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How would doppler effect for light only depend on relative motion of source and observer ?

While studying my text says :

" Doppler effect for sound depends upon the relative motion of source and listener and it also depends upon that which one of these is in motion.

Where is The Doppler effect for light depends only upon the relative motion of the source of sound and observer"

I understand it for the sound but for light I don't get two things written

  1. why doppler effect for light depends on relative motion of sound ? and not light ?

  2. why would it only depend on relative motion of source and observer?

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    $\begingroup$ "The Doppler effect for light depends only upon the relative motion of the source of sound and observer" that must be a mistake. it should read :"light" $\endgroup$ – anna v Mar 31 '17 at 10:29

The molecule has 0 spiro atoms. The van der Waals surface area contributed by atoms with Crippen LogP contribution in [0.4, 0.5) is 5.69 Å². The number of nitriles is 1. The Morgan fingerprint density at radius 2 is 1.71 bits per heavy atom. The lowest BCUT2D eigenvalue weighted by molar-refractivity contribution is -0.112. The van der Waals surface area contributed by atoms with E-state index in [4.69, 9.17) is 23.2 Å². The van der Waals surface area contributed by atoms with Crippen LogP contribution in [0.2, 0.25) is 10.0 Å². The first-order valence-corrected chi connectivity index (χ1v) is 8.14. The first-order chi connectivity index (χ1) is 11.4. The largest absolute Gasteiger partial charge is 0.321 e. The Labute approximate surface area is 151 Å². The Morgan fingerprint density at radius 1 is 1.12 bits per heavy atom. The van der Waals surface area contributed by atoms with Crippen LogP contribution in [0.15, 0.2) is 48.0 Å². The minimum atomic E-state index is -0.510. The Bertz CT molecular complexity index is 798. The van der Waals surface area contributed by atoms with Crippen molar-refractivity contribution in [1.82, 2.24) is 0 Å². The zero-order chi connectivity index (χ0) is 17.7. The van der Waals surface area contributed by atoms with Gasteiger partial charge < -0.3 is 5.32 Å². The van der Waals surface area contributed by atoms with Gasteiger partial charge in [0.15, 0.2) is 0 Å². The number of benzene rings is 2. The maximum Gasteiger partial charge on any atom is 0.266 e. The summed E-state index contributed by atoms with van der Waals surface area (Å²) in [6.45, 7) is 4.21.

• $\begingroup$ @Anna V that's what I was confused with $\endgroup$ – Physicsapproval Mar 31 '17 at 11:13
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For sound which has to travel through a medium you have a reference frame, the medium, relative to which you can measure the velocities of the observer, the source and the sound.
If an observer moves towards a source of sound and measures the speed of sound relative to the observer it will be greater than the speed of sound as measured relative to the medium.

There is no such reference frame for light and the speed of light is constant.
The best you can do in terms of measuring speeds is to measure the speed of the source relative to the observer.

Doppler effect for sound depends upon the relative motion of source and listener and it also depends upon that which one of these is in motion

The motion mentioned here is measured relative to the medium through which the sound is travelling.
So a moving source and a stationary observer means that the source is moving relative to the medium but the observer is not moving relative to the medium.

There is no such medium frame of reference for light.

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